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DHS news release

December 20, 2004


Contact: Bonnie Widerburg, (503) 731-4180


Oregon's nicotine patch giveaway pilot project concludes after assisting about 6,000 users

Oregon's pilot project to help tobacco users quit by providing a starter kit of two weeks worth of free nicotine patches has come to a successful completion, officials in the Oregon Department of Human Services' Tobacco Prevention and Education Program said today.


The pilot project, launched on Oct. 5, was one of the first of its kind in the nation. It was originally scheduled to run until June 2005, but demand quickly exceeded supplies.


"Since the October launch, the Oregon Tobacco Quit Line has received more than 10,000 calls, 20 times its normal volume," said Mel Kohn, M.D., state epidemiologist at DHS. "DHS was able to assist about 6,000 tobacco users and distribute more than 56,000 patches."


Kohn said the response to the patch giveaway shows most Oregonians who use tobacco want to quit and that they need more assistance to succeed. He added that the next step is to track and evaluate the results of the pilot project to determine how many people successfully quit using tobacco through nicotine replacement therapy. An evaluation report is scheduled for release spring 2005.


"We are excited by the initial response because quitting saves lives and money," said Kohn.


Medical experts say nicotine replacement therapy, such as the patch, can greatly increase the probability that a smoker or chewer will quit. Patches gradually reduce the amount of nicotine in the blood stream to help people successfully stop nicotine addiction.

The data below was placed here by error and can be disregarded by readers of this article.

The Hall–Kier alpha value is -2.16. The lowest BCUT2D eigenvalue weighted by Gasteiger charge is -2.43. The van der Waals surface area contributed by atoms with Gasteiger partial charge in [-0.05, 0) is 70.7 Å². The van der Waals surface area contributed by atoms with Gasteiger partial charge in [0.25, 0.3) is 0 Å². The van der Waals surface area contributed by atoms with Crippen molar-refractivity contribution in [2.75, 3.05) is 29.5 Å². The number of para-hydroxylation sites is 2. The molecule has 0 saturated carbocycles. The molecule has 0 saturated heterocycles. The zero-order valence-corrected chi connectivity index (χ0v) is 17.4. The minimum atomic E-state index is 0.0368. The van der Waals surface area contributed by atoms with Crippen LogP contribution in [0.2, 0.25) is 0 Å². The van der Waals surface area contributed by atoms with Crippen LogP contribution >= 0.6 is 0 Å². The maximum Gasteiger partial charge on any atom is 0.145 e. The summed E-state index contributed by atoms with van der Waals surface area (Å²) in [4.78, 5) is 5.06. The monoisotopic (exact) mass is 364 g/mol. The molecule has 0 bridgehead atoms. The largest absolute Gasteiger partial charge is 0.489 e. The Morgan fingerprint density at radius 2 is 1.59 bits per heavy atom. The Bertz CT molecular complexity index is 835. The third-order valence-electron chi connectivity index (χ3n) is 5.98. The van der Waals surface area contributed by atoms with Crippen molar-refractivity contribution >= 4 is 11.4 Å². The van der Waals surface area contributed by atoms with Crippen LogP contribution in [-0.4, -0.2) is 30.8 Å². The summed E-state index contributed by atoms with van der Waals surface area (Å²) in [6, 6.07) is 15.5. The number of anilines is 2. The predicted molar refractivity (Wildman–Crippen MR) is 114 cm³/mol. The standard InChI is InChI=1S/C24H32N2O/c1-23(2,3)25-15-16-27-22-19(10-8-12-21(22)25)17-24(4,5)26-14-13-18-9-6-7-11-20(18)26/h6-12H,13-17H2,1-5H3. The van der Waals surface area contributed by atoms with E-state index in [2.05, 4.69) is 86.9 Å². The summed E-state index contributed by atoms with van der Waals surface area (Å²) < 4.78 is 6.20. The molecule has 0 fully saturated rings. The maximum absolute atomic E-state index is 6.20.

The pilot project, funded with voter-approved tobacco taxes, provided tobacco users with two weeks of free nicotine patches. Health care insurers were encouraged to provide the remaining six weeks' supply of patches needed for the eight-week treatment period. Several public/private partnerships with health insurers were developed through the project.


"Providence Health System, PacifiCare and three of the health plans serving Oregon Health Plan clients, in particular, really stepped up to the plate and made it easier for their members to obtain nicotine patches," said Kohn. "Providing cessation support is more cost-effective than paying for the treatment of tobacco-related disease. Yet, about 350,000 Oregon smokers do not have cessation benefits covered in their health plans."


Tobacco use costs Oregonians about $1.8 billion a year in direct costs of medical care and indirect costs due to illness, disability and death.


While nicotine replacement patches are no longer free to all callers, they will be made available to uninsured Oregonians for a limited time, as well as to people on some insurance plans. Quit Line personnel will help callers find out if they are still eligible.


The toll-free Oregon Tobacco Quit line provides free service to all Oregonians. To talk to a cessation counselor, call 1-877-270-STOP (7867) or 1-877-2 NO FUME (66-3863) for Hispanic callers. Cessation specialists are available seven days a week from 5 a.m. to 9 p.m.